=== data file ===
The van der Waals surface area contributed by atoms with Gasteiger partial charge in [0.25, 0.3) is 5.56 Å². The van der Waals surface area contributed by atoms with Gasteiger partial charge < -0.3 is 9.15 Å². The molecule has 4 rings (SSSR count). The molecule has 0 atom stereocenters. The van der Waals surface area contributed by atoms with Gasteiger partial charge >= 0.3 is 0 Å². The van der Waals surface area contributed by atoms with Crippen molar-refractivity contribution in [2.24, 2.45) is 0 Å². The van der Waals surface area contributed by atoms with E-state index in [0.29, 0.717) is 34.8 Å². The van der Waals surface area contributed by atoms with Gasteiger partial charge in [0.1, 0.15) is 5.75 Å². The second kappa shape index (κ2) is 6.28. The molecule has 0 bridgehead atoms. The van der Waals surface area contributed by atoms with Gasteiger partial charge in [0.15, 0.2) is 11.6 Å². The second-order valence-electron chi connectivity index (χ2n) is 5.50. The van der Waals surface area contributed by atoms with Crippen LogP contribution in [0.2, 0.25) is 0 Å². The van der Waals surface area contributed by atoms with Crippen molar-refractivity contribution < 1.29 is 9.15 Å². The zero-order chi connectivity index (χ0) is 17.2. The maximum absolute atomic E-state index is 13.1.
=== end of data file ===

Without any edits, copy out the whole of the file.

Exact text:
The van der Waals surface area contributed by atoms with Gasteiger partial charge in [0.25, 0.3) is 5.56 Å². The van der Waals surface area contributed by atoms with Gasteiger partial charge < -0.3 is 9.15 Å². The molecule has 4 rings (SSSR count). The molecule has 0 atom stereocenters. The van der Waals surface area contributed by atoms with Gasteiger partial charge >= 0.3 is 0 Å². The van der Waals surface area contributed by atoms with Crippen molar-refractivity contribution in [2.24, 2.45) is 0 Å². The van der Waals surface area contributed by atoms with E-state index in [0.29, 0.717) is 34.8 Å². The van der Waals surface area contributed by atoms with Gasteiger partial charge in [0.1, 0.15) is 5.75 Å². The second kappa shape index (κ2) is 6.28. The molecule has 0 bridgehead atoms. The van der Waals surface area contributed by atoms with Gasteiger partial charge in [0.15, 0.2) is 11.6 Å². The second-order valence-electron chi connectivity index (χ2n) is 5.50. The van der Waals surface area contributed by atoms with Crippen LogP contribution in [0.2, 0.25) is 0 Å². The van der Waals surface area contributed by atoms with Crippen molar-refractivity contribution < 1.29 is 9.15 Å². The zero-order chi connectivity index (χ0) is 17.2. The maximum absolute atomic E-state index is 13.1.